Today's Election Day 2016, and musicians ushered it in pretty spectacularly on last night's late-night talk shows. Before you dive into a day of newsiness and election anxiety/celebration/apathy/whatnot, check out these awesome live videos, beginning with...

Vic Mensa's Travis Barker–supported "16 Shots" on Kimmel, which turned the anti–police brutality track into a partially a cappella theatrical experience echoing the actual police force being rampantly deployed in America. At the 3:20 mark, he stops the song to let us know:

“I’m a young black man from Chicago and I’m tired of not being able to trust the police. I wanna have faith in the men and women sworn to protect me. I don’t want to see another 17-year-old killed like Laquan McDonald murdered in the street. So when I hear a candidate talking about 'law and order' and 'stop and frisk is the answer to our problems,' you don’t know our problems in Chicago and you damn sure don’t speak for us. Tomorrow we have the biggest election of our lifetime. So you gotta get out and vote against hate. Because Donald Trump is a racist, and if you don’t vote, racism wins. That’s what I got to say.”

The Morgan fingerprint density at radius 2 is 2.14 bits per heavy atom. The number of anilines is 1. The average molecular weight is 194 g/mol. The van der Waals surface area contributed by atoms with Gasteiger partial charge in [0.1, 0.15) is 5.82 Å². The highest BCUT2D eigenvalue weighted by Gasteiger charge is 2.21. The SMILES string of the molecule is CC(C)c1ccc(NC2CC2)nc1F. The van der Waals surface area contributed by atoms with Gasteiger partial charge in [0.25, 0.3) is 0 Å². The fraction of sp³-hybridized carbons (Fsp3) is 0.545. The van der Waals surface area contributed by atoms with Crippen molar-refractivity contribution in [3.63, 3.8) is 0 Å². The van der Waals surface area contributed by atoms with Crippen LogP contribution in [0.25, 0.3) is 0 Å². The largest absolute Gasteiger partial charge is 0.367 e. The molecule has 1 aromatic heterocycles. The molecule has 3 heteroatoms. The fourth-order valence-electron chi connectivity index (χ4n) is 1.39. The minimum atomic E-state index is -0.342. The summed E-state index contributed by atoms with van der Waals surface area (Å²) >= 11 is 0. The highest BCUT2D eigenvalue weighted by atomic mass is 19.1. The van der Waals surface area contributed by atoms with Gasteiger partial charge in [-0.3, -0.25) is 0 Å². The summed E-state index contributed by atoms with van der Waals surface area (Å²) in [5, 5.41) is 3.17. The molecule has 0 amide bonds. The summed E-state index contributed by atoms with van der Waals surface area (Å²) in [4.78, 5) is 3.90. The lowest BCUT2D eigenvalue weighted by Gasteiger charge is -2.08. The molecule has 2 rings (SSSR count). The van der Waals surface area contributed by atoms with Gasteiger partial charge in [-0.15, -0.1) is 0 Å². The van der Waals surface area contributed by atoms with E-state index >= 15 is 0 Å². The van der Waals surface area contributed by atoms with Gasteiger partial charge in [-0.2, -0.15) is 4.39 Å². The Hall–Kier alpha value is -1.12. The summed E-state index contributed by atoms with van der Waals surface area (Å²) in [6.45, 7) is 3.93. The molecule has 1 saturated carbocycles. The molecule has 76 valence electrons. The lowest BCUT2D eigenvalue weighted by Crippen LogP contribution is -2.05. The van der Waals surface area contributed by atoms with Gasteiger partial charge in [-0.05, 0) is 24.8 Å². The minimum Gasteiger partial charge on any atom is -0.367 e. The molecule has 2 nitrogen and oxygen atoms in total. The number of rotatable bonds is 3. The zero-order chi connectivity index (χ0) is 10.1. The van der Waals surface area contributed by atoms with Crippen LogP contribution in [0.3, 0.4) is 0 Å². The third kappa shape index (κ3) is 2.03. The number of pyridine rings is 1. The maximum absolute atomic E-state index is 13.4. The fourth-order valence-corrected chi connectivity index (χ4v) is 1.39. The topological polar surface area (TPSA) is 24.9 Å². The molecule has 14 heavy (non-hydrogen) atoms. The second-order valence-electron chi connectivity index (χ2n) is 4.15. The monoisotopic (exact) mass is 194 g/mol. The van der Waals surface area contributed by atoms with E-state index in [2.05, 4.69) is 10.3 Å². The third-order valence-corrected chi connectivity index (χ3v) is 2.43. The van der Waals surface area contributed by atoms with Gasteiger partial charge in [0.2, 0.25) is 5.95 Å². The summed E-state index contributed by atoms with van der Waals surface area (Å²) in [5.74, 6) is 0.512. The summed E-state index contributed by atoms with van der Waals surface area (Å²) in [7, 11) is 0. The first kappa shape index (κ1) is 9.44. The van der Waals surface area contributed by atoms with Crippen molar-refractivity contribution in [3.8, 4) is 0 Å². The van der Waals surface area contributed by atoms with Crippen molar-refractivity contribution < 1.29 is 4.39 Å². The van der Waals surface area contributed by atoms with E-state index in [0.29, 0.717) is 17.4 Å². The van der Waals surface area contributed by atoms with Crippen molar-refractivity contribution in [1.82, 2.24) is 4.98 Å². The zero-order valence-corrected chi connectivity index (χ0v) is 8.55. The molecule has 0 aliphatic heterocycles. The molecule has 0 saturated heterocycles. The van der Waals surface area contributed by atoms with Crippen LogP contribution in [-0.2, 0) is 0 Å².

Stevie Wonder did our glorious national anthem, "The Star-Spangled Banner," with Colbert bandleader Jon Batiste shredding the melodica:

Stevie also took it way back with 1974's "Don't You Worry 'bout a Thing":

Hamilton alum and clipping. rapper Daveed Diggs traded bars about voting with The Roots frontman Black Thought:

Hamilton star (as in, the man playing Alexander Hamilton right now) Javier Muñoz, Jon Stewart, and Colbert did a whole long sometimes-musical skit. The god Muñoz jumps in at 8:10 for the highlight:

MUNA made their TV debut on Fallon:

And Nathaniel Rateliff & the Night Sweats even gave us some real rootsy American sounds on Corden:

Get to know the Ratedawg a little better with this Fuse inteview: